Asia News Nov 18

Why Taiwan is booming as the world economy sinks

PC maker Acer reported a Q3 profit of $80 million on revenue of $2.8 billion, a 94% y-o-y increase; indeed the whole tech sector is profiting from low Covid rates and the jump in demand for computers from people working or studying at home to avoid the coronavirus

Why Taiwan is booming as the world economy sinks
People crowd around an Acer stand at an exhibition in Taiwan in this file photo from the company. The computer maker is riding high on rising demand for tech gear caused by the huge number of people forced to work from home in countries all around the world to avoid Covid-19. Other tech firms in Taiwan have also done well this year. 

TAIPEI: While the world economy is forecast to fall this year, PC maker Acer has reported a net income milestone for the third quarter. The $80 million profit on revenue of $2.8 billion was a 94% year-on-year increase, the highest in a decade.

Acer is a bellwether for its homeland Taiwan. And, like a lot of its peers in the country’s signature tech hardware industry, the company is making money this year on demand for tech gear serving people who started working, studying or relaxing at home around the world to keep clear of Covid-19.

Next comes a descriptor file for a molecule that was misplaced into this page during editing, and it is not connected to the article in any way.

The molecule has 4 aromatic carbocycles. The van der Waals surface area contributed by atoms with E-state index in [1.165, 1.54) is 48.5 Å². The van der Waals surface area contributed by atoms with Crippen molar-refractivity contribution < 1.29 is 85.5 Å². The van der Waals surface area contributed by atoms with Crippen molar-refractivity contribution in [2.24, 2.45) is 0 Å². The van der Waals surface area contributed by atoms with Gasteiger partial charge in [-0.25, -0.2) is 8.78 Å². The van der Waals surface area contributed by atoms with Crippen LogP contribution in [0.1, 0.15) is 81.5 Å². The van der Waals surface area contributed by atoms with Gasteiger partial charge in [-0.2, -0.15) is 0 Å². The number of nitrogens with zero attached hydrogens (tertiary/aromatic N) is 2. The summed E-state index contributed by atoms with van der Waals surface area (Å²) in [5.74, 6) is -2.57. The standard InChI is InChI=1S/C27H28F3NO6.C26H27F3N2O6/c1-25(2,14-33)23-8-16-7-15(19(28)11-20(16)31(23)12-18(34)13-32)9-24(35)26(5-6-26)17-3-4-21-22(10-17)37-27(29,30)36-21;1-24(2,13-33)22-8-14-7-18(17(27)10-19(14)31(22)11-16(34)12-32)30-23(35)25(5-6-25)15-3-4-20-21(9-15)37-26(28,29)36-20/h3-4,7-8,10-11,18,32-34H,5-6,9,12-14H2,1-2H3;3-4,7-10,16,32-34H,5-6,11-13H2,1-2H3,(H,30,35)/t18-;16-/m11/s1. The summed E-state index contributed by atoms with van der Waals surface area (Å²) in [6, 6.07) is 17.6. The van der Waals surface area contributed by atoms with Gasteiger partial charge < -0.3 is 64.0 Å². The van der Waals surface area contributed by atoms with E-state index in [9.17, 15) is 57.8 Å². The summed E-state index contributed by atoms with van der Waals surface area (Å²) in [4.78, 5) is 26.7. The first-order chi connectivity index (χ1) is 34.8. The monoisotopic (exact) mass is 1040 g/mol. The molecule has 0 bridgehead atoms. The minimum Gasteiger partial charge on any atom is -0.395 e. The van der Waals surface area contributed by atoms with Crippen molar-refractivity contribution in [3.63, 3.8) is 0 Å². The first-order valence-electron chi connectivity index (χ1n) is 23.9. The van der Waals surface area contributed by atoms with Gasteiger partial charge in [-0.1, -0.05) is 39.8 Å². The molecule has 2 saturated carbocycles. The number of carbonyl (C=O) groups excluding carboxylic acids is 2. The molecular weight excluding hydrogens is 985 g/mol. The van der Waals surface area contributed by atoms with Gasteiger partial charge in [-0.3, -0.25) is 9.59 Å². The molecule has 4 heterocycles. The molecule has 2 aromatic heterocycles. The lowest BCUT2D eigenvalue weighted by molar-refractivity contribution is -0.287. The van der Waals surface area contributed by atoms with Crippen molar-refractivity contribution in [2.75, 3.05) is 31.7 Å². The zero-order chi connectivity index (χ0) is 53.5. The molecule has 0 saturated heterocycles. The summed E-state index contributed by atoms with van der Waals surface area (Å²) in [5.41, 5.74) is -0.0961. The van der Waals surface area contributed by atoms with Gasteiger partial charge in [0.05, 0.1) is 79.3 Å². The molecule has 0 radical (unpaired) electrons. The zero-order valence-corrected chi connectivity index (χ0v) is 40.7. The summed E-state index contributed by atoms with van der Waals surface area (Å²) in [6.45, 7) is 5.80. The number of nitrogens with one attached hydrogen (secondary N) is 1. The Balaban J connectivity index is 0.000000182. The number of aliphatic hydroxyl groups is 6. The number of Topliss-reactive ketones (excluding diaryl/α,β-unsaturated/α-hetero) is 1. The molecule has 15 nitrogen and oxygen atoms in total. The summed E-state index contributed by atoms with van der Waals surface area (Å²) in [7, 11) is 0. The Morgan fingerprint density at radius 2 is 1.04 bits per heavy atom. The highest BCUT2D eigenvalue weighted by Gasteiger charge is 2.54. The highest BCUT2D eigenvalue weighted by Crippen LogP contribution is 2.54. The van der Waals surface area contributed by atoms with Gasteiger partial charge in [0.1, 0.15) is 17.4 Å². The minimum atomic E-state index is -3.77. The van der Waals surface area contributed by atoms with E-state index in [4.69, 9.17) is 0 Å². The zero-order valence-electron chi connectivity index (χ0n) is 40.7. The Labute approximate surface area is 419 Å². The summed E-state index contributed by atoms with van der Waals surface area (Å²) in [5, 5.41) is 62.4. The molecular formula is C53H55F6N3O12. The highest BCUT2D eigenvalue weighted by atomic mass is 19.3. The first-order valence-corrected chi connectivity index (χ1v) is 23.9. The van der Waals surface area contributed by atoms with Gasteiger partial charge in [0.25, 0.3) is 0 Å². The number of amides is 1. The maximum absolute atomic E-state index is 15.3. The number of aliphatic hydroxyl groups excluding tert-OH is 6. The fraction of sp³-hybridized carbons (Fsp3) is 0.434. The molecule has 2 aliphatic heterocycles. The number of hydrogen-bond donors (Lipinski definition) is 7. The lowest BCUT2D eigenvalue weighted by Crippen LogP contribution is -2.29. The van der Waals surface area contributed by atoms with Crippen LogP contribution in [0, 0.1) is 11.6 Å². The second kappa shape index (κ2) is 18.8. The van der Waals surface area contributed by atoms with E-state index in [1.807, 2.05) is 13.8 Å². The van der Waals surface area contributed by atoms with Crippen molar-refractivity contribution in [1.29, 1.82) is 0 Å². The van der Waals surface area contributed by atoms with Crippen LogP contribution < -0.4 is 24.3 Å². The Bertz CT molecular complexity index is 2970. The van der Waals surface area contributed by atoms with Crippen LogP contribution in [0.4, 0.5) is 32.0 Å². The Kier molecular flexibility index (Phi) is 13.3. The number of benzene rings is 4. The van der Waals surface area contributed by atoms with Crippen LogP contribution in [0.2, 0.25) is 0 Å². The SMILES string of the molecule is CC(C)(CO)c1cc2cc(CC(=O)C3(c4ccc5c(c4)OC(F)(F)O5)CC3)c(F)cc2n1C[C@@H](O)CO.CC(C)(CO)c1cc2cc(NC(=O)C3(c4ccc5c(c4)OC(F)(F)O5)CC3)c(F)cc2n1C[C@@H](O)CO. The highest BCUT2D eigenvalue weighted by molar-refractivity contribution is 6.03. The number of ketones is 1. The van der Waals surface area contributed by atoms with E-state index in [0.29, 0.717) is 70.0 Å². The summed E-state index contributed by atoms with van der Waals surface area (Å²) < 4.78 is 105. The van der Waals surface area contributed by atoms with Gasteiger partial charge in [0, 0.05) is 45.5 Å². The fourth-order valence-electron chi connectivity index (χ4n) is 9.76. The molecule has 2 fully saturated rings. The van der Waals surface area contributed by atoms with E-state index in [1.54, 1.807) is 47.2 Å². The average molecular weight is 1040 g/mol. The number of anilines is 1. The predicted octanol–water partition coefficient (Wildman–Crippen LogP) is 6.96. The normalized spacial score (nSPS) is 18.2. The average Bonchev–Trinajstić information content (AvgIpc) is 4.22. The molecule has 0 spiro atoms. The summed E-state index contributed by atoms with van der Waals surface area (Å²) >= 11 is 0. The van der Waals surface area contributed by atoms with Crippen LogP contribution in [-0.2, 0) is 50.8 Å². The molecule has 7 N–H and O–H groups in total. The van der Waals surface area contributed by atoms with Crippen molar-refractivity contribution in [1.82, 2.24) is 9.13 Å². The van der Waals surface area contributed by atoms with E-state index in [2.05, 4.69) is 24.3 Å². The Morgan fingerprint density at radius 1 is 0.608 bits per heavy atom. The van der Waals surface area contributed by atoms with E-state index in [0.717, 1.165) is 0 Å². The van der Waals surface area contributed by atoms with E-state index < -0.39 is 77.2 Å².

Officials in Taiwan never ordered businesses to shut down, because early control measures have kept domestic coronavirus infections to just 577. That means everyone has been able to show up for work every day so far in 2020.

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Chromebooks made by Acer, one of the earliest developers of the Google-backed lightweight PCs aimed at students, grew a particularly brisk 94% in the third quarter, while hardware for gamers rose about 70%, the company said in a statement on November 4. 

Next year, “we want to catch up and fulfill the demand for our PCs as soon as possible, which is far greater than our supply,” a company spokesperson said for this report.

Stories like Acer’s fuel forecasts for a 2020 GDP gain in Taiwan, making the island an outlier, as the International Monetary Fund predicts a 4.9% global GDP fall led by some of the world’s biggest economies. Taiwan’s government in August forecast growth of 1.56%.